Bill would expand list of sex offenders in Oregon's public database
PORTLAND, Ore. - A proposed law about to go before Oregon lawmakers would expand the number of sex offenders listed on Oregon's searchable website.
Only a fraction of offenders currently appears on the site, the KATU Investigators learned last year.
Many families type their addresses into the site to find out if any sex offenders live near them, but chances are they click right past the "conditions of use statement" page, which explains in fine print that only sexually violent sex offenders and predatory sex offenders who have the highest risk of re-offending and require the widest range of notification appear.
In Oregon, that's less than 800 of the 18,000 sex offenders who must register with the state - roughly four percent.
Bridget Sicon, an officer with the Portland Police Bureau's sex offender registry detail, said the current system can gives families a false sense of security.
"This database only gives you predatory if you're a citizen," said Sicon.
She showed us the database that she has access to as a police officer. A search of a one-mile radius around KATU's studio turned up no sex offenders in the civilian database. When Sicon searched the police database, she found 32 sex offenders in the same area. Ordinary families searching the public database would not see those results.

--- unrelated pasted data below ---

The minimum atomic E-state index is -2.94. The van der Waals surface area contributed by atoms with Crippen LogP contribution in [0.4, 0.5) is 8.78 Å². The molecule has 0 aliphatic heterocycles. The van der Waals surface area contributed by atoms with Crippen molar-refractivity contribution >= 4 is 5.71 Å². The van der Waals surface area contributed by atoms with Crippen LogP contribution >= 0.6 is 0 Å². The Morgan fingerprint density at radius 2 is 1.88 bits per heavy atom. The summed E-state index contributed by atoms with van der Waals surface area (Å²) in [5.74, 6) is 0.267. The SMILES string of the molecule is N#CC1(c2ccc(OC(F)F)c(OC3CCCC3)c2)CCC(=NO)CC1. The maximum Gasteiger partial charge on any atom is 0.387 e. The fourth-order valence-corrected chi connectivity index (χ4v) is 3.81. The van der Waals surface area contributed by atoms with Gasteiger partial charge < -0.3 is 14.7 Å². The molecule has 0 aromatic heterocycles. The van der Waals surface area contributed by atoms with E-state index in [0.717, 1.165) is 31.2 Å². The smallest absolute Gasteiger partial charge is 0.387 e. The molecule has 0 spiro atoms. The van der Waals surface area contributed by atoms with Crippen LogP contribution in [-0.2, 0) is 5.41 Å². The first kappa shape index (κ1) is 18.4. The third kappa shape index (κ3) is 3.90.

The same pattern shows up across the Portland metro area.
House Bill 2549, now in the Ways and Means Committee in Salem, would overhaul the way Oregon's sex offenders are categorized by creating three levels of risk.
In doing so, an additional 400 sex offenders would be added to the state's public website, bringing the total to about 1,200.
Idaho puts 100 percent of its sex offenders on its public website. California lists 75 percent, and Washington puts about 30 percent on its public site.
Sex offender rights advocacy groups believe not listing all sex offenders on the Oregon website protects the privacy of those who committed lower-level crimes and have a very low risk of re-offending.
Until something changes in Oregon, Sicon believes people need to be made aware of the information they're not getting about the sex offenders who may live around them.
"I talk about it all the time with citizens to try and educate them," Sicon said.
We ran a search on both the public and police databases for several ZIP codes in the Portland area to compare how many registered offenders show up in each:
Number of offenders shown in public database
Number of offenders shown in police database
97205 (SW hills/Goose Hollow)
97214 (Inner SE Portland)
97232 (Inner NE Portland)
97239 (SW hills/Terwilliger)